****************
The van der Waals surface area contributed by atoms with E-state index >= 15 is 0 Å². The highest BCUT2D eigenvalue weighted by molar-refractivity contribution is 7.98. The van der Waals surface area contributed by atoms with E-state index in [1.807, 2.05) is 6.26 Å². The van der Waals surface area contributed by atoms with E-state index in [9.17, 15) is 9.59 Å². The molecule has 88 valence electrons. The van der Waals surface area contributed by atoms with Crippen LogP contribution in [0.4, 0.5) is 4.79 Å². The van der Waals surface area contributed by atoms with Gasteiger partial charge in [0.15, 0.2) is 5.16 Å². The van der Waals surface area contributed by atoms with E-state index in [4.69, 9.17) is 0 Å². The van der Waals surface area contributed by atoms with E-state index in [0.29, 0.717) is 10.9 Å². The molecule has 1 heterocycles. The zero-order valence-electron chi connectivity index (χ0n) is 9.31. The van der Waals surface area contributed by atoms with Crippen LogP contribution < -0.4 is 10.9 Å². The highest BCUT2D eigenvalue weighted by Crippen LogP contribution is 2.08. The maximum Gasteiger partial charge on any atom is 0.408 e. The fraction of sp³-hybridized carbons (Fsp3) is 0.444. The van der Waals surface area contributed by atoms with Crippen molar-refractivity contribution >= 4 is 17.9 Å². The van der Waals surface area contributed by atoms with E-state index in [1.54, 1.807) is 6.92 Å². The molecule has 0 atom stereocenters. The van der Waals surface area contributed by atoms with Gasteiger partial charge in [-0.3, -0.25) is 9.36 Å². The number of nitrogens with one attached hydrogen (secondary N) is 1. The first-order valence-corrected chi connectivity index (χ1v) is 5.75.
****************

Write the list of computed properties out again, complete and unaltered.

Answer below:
The van der Waals surface area contributed by atoms with E-state index >= 15 is 0 Å². The highest BCUT2D eigenvalue weighted by molar-refractivity contribution is 7.98. The van der Waals surface area contributed by atoms with E-state index in [1.807, 2.05) is 6.26 Å². The van der Waals surface area contributed by atoms with E-state index in [9.17, 15) is 9.59 Å². The molecule has 88 valence electrons. The van der Waals surface area contributed by atoms with Crippen LogP contribution in [0.4, 0.5) is 4.79 Å². The van der Waals surface area contributed by atoms with Gasteiger partial charge in [0.15, 0.2) is 5.16 Å². The van der Waals surface area contributed by atoms with E-state index in [4.69, 9.17) is 0 Å². The van der Waals surface area contributed by atoms with E-state index in [0.29, 0.717) is 10.9 Å². The molecule has 1 heterocycles. The zero-order valence-electron chi connectivity index (χ0n) is 9.31. The van der Waals surface area contributed by atoms with Crippen LogP contribution < -0.4 is 10.9 Å². The highest BCUT2D eigenvalue weighted by Crippen LogP contribution is 2.08. The maximum Gasteiger partial charge on any atom is 0.408 e. The fraction of sp³-hybridized carbons (Fsp3) is 0.444. The van der Waals surface area contributed by atoms with Crippen molar-refractivity contribution >= 4 is 17.9 Å². The van der Waals surface area contributed by atoms with E-state index in [1.54, 1.807) is 6.92 Å². The molecule has 0 atom stereocenters. The van der Waals surface area contributed by atoms with Gasteiger partial charge in [-0.3, -0.25) is 9.36 Å². The number of nitrogens with one attached hydrogen (secondary N) is 1. The first-order valence-corrected chi connectivity index (χ1v) is 5.75.